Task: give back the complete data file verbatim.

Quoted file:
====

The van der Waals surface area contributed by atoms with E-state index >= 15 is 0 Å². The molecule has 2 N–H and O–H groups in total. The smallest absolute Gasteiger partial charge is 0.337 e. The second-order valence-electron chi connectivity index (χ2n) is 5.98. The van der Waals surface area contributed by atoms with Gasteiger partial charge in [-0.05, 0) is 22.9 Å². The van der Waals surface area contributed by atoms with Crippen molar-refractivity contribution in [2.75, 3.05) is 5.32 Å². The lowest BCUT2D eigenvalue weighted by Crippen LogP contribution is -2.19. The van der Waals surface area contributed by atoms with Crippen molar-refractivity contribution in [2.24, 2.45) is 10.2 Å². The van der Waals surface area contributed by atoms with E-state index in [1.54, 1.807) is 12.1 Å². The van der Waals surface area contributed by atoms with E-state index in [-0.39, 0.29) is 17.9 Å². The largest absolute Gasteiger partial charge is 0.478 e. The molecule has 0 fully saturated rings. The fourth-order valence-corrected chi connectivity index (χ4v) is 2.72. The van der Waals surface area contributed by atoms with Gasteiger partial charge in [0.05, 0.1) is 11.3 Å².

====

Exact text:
The van der Waals surface area contributed by atoms with E-state index >= 15 is 0 Å². The molecule has 2 N–H and O–H groups in total. The smallest absolute Gasteiger partial charge is 0.337 e. The second-order valence-electron chi connectivity index (χ2n) is 5.98. The van der Waals surface area contributed by atoms with Gasteiger partial charge in [-0.05, 0) is 22.9 Å². The van der Waals surface area contributed by atoms with Crippen molar-refractivity contribution in [2.75, 3.05) is 5.32 Å². The lowest BCUT2D eigenvalue weighted by Crippen LogP contribution is -2.19. The van der Waals surface area contributed by atoms with Crippen molar-refractivity contribution in [2.24, 2.45) is 10.2 Å². The van der Waals surface area contributed by atoms with E-state index in [1.54, 1.807) is 12.1 Å². The van der Waals surface area contributed by atoms with E-state index in [-0.39, 0.29) is 17.9 Å². The largest absolute Gasteiger partial charge is 0.478 e. The molecule has 0 fully saturated rings. The fourth-order valence-corrected chi connectivity index (χ4v) is 2.72. The van der Waals surface area contributed by atoms with Gasteiger partial charge in [0.05, 0.1) is 11.3 Å².